After an exciting, beautiful ride on Beartooth Hidghway, we entered Yellowstone Park in Wyoming on the east side. The road through Yellowstone is a grand figure-eight loop system and we're on the east side of the loop today. Now for the history lesson. Yellowstone National Park was our first national park, established by an act of Congress in 1872 and signed into law by President Ulysses S. Grant on March 1, 1872. Yellowstone is primarily located in Wyoming, though it also extends into Idaho and Montana. The region takes its name from the dramatic gold-hued cliffs lining the river canyon, known by the Minnetaree Indians as mi tsi a-da-zi or Yellow Rock River. The Yellowstone area has been home for Native Americans for at least 11,000 years. The Lewis and Clark Expedition in the early 1800's bypassed this area and aside from visits from mountain men during the early to mid 19th century, organized exploration did not begin until the late 1860's. The US Army was commissioned to oversee the park just after its establishment. In 1917, administration of the park was transferred to the National Park Service, which had been created in 1916. Though its meadows and mountain forests are beautiful in their own right, Yellowstone is unique for its geysers, hot springs, mud pools, and fumaroles. Basically, this is a highly volatile geo/thermo-dynamic area that can freakin' blow sky high at any damn time. The park sits atop one of the largest active volcanoes on earth- a " hot-spot" that last erupted some 640,000 years ago, carving out a caldera 28 miles wide and 53 miles long. Before that, there were two other huge eruptions - one about 2 million years ago and another 1.3 million years ago. Heated by this vast subterranean magma chamber, the Yellowstone valley continues to steam and vent. The magmatic heat powering those eruptions still powers the park's geysers, hot springs, fumaroles, and mudpots. Volcanism lies at the heart of Yellowstone's past, present, and future. Yellowstone National Park spans an area of 3468 square miles, comprising lakes, canyons, rivers, and mountain ranges. Yellowstone Lake, which you'll see pictures of later, is centered over the Yellowstone Caldera, the largest supervolcano on the continent. A caldera is a cauldron-like volcanic feature usually formed by the collapse of land following a volcanic eruption. It is a large, usually circular depression at the summit of a volcano formed when magma is withdrawn or erupted from a shallow underground magma reservoir. The removal of large volumes of magma may result in loss of structural support for the overlying rock, thereby leading to collapse of the ground and formation of a large depression. Calderas are different from craters, which are smaller, circular depressions created primarily by explosive excavation of rock during eruptions. A supervolcano is a volcano capable of producing an eruption with ejecta greater than 240 cubic miles. A supervolcano occurs when magma in the earth rises into the crust from a hotspot, but is unable to break through the crust. Pressure builds in a large and growing magma pool until the crust is unable to contain the pressure. Like I said, bitch can blow at any time. We're entering on the east side today and traveling the east side which differs greatly from the west side, as you'll see later. In addition to its geologic wonders, Yellowstone National Park is also one of the most successful wildlife sanctuaries in the world. Both grizzly and black bears are sighted occasionally in the back country and sometimes from the road, although I was not so lucky as to experience this. I did talk to many hikers who had encountered bears. I noticed they all carried little canisters of bear spray in a holster across their chest. I was wondering how well that stuff works. I did talk to a couple in Red Lodge Montana, who'd left a canister in the floor of the back seat and when they extended the seat back it set of the bear mace. I believe it took several professional cleanings to eliminate the chemicals until they could enter their vehicle again. All this reminds me of a bear joke. Some hikers asked a park ranger about how to take care of themselves with regard to bears in the woods. The ranger told them to carry bells and pepper spray with them as protection. Use the bells to let the bear know you are in his area since you never want to startle a bear. By using a bell, the gentle sound will be heard by the animal and the bear will head in the opposite direction. As a last resort, in case you find yourself face to face with a bear, use the mace. Since bears are rarely in plain view, one should learn to identify which bears are in the area in which you are hiking. The hikers then went on to ask the ranger about the differences between black bears and grizzly bears. How would you know which bear was in your area? The ranger said you could tell the difference by their fecal material. A foolproof way to tell is to look for bear excrement. Black bears eat nuts and berries, occasionally small animals. If the droppings have a sweet, fruity smell and you can actually see berries in it and perhaps squirrel fur, then you can safely assume it's from a black bear. If the droppings contain small bells and smells of pepper, then you know it's a grizzly bear. OK, I digress. Back to the wildlife. The park also has several thousand elk, gray wolves, coyote, many mule deer, pronghorn antelopes, moose, bighorn sheep, and about 2200 bison, of which I saw maybe 2199. Yellowstone National Park has five entrances: North - Gardiner, MT West - West Yellowstone, MT South - Jackson via Grand Teton National Park (about 60 miles south) East - Cody, WY (about 53 miles east) Northeast - Cooke City, MT Today, we're coming in from Barefoot Highway and Cooke City, MT.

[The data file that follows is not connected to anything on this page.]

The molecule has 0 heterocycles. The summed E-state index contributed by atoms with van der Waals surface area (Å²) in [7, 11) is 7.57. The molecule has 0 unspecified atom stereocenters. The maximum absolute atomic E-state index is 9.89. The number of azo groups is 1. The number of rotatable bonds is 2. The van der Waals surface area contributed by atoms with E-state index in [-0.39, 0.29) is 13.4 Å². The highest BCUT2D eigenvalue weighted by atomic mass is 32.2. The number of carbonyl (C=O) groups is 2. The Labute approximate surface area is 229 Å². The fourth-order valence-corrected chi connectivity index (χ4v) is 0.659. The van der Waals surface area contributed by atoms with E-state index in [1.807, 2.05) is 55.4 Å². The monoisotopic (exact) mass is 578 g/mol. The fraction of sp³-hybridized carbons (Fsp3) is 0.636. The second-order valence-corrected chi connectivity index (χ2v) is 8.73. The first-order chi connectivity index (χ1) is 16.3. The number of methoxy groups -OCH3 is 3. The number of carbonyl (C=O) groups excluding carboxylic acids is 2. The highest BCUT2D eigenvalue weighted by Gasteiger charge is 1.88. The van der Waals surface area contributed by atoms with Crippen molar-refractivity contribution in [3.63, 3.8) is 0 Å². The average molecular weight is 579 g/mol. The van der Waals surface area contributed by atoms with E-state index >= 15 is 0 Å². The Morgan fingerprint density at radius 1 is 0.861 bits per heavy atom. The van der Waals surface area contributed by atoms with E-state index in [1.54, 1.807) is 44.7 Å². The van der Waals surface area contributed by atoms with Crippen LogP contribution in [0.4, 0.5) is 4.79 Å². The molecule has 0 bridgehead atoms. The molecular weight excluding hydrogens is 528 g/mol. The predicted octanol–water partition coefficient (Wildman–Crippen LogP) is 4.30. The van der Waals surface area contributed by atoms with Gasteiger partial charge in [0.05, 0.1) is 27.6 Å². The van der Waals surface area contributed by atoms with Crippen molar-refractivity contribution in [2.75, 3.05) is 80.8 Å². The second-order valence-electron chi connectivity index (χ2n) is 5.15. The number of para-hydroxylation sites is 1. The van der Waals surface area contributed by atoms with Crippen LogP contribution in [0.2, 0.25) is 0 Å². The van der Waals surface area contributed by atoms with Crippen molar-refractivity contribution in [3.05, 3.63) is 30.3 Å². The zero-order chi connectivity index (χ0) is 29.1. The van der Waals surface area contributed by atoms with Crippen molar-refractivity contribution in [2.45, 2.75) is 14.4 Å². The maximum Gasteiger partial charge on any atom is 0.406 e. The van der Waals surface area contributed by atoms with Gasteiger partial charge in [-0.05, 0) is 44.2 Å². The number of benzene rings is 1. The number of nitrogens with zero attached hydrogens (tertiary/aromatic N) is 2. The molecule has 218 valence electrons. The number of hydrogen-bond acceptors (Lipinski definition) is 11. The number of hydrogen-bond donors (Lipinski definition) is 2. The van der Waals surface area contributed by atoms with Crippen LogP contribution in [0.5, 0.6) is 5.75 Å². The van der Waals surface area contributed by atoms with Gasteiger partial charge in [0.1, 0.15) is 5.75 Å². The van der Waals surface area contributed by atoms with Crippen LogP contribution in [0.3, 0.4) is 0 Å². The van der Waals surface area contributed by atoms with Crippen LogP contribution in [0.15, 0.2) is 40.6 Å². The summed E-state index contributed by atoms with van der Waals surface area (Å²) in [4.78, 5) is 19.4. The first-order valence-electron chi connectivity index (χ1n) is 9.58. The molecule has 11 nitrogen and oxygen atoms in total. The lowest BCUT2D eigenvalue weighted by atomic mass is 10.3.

I made Mr. Hawthorne stop the car so I could get out and track down this apparently not-so-elusive creature. Click to enlarge the picture and you can see the beastie next to the tree.